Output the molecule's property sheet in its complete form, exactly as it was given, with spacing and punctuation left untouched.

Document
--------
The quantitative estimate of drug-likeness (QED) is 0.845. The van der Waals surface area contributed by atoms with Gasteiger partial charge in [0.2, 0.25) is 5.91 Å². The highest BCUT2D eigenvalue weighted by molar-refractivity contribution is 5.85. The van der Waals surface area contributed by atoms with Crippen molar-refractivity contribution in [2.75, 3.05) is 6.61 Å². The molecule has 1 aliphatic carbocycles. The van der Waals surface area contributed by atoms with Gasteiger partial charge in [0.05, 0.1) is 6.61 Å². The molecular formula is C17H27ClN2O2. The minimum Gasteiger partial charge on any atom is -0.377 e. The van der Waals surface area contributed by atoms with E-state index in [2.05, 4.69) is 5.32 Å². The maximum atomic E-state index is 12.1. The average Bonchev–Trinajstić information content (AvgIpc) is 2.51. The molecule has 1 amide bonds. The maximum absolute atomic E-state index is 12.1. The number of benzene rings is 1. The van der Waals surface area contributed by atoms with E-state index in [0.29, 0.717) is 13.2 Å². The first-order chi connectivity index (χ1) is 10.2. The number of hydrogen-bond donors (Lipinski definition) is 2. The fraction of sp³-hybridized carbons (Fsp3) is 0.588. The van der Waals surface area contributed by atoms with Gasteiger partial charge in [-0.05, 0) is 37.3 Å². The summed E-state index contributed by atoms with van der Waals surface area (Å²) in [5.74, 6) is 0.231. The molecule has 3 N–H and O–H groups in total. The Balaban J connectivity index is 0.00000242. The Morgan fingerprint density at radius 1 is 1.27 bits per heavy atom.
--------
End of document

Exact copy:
The quantitative estimate of drug-likeness (QED) is 0.845. The van der Waals surface area contributed by atoms with Gasteiger partial charge in [0.2, 0.25) is 5.91 Å². The highest BCUT2D eigenvalue weighted by molar-refractivity contribution is 5.85. The van der Waals surface area contributed by atoms with Crippen molar-refractivity contribution in [2.75, 3.05) is 6.61 Å². The molecule has 1 aliphatic carbocycles. The van der Waals surface area contributed by atoms with Gasteiger partial charge in [0.05, 0.1) is 6.61 Å². The molecular formula is C17H27ClN2O2. The minimum Gasteiger partial charge on any atom is -0.377 e. The van der Waals surface area contributed by atoms with E-state index in [2.05, 4.69) is 5.32 Å². The maximum atomic E-state index is 12.1. The average Bonchev–Trinajstić information content (AvgIpc) is 2.51. The molecule has 1 amide bonds. The maximum absolute atomic E-state index is 12.1. The number of benzene rings is 1. The van der Waals surface area contributed by atoms with E-state index in [0.29, 0.717) is 13.2 Å². The first-order chi connectivity index (χ1) is 10.2. The number of hydrogen-bond donors (Lipinski definition) is 2. The fraction of sp³-hybridized carbons (Fsp3) is 0.588. The van der Waals surface area contributed by atoms with Gasteiger partial charge in [-0.05, 0) is 37.3 Å². The summed E-state index contributed by atoms with van der Waals surface area (Å²) in [5.74, 6) is 0.231. The molecule has 3 N–H and O–H groups in total. The Balaban J connectivity index is 0.00000242. The Morgan fingerprint density at radius 1 is 1.27 bits per heavy atom.